5 questions to ask when considering long-term care insurance options

You’re happy and healthy. And you hope it stays that way for years to come.

In fact, you’re looking forward to retirement, when you can start checking off items on your bucket list.

Become a master gardener. Travel around the country in your RV. Or volunteer at the local animal shelter. Something you probably don’t look forward to is needing health care, which gets more expensive every year.1

There are long-term care insurance options you can consider — to ensure the retirement nest egg you worked so hard to earn is preserved and help relieve your future caregivers (often family members) from financial and emotional stress later on.

Start thinking about long-term care insurance options while you’re healthy

It’s important to begin the process and make some crucial decisions now — before an unexpected health change could suddenly change your needs.2 And the chances of needing health care down the road are likely.

Americans turning 65 have almost a 70 percent chance of needing some form of long-term care in their lives.3 And about 8 percent of those between ages 40 and 50 have a disability that could require long-term care services.

Plus long-term health care can be expensive. The annual cost for a private, one-bedroom in an assisted-living facility is $43,536.The hourly rate for a home health aide is $20.50.5

Questions to ask your financial professional

It’s always a good idea to consult a financial professional as you plan for the future. But whether or not you speak to a financial professional, here are five questions to consider as you think about your long-term care insurance options:

1. What are my insurance options for covering long-term care?

There are several kinds of long-term care (LTC) insurance policies, including traditional and hybrid options. And because Medicare doesn’t pay for LTC, it’s important to understand the pros and cons of each type so you can choose the policy that’s best for you.

Traditional LTC

This insurance can help pay for your future care — and in the event you go on claim, depending on the policy structure and benefits, may provide some of the most robust benefits to cover the costs for LTC. These policies stay in force as long as you keep paying the premiums, and although they may be affordable and less expensive than a hybrid policy initially, over time, the cumulative out-of-pocket costs can add up. Also, if you don’t need LTC, you generally won’t receive any benefits from your policy. Traditional LTC policies sold today do not offer guaranteed premiums or benefits so premiums may increase over time.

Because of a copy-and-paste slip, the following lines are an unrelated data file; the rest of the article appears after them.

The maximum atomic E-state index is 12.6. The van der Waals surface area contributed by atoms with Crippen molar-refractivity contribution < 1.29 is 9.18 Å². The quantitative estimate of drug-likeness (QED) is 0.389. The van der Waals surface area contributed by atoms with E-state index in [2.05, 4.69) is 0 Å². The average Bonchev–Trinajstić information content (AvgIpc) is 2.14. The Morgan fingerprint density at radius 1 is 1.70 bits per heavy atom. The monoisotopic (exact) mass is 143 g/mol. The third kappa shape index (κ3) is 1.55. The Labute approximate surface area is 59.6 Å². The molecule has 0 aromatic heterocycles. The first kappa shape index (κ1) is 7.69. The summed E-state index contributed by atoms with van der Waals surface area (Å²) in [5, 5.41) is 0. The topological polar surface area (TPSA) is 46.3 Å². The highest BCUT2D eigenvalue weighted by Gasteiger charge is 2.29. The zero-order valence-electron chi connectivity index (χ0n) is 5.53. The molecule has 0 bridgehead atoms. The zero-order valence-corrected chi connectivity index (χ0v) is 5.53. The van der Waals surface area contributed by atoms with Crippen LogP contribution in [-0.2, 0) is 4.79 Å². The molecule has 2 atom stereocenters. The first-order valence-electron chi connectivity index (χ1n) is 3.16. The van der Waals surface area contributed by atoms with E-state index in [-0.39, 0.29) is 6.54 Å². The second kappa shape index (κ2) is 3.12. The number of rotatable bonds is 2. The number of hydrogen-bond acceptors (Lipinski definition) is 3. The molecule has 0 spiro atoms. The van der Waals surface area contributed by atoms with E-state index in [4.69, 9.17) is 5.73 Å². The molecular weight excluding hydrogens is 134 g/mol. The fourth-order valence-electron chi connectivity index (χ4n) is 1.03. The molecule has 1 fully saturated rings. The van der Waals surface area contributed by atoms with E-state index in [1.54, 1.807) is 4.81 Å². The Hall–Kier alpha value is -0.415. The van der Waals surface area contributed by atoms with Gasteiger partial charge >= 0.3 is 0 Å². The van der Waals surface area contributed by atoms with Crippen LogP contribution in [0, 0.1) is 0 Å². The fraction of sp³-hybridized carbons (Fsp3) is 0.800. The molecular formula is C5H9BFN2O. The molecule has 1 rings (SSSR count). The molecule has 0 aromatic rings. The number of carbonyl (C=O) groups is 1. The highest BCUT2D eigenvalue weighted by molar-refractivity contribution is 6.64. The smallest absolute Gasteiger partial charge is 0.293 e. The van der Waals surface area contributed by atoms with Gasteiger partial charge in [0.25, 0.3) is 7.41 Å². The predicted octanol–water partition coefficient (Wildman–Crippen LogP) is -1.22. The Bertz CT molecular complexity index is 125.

Hybrid LTC

Hybrid policies (typically a combination of life insurance or an annuity with long-term care insurance) guarantee premiums will never increase and benefits will never decrease. They also may offer a return of premium option so you can get your money back if you decide to give up your policy. They offer an income tax free death benefit and inflation protection options to help your LTC benefit keep up with rising health care costs. 

Some hybrid policies are available with a single-pay (up front) or multi-pay (various payment periods may be available). Due to the shorter premium durations, Hybrids may be more expensive in the short-term compared to traditional policies. 

Hybrid LTC policies are becoming increasingly popular — some 404,000 policies were sold in the United States in 2018.6

2. What does LTC insurance generally cover?

Long-term care insurance may cover expenses related to assisting chronically ill people with their personal care needs, such as bathing, dressing, and moving between a bed or chair. It can also involve helping them accomplish everyday tasks, such as housework, managing money, preparing meals, shopping, and caring for pets.7

Policies may also help pay for home- and community-based services, such as adult day care, caregiver training, home health care options, and respite care. They generally cover facility-based services, like assisted living, hospice, and nursing home care.

3. How will I receive benefits?

Your benefits will typically begin when you8 are certified as being chronically ill by a licensed health care practitioner and have satisfied your elimination period. This means you can’t perform at least two daily living activities due to a loss of function, or you need supervised protection due to severe cognitive impairment.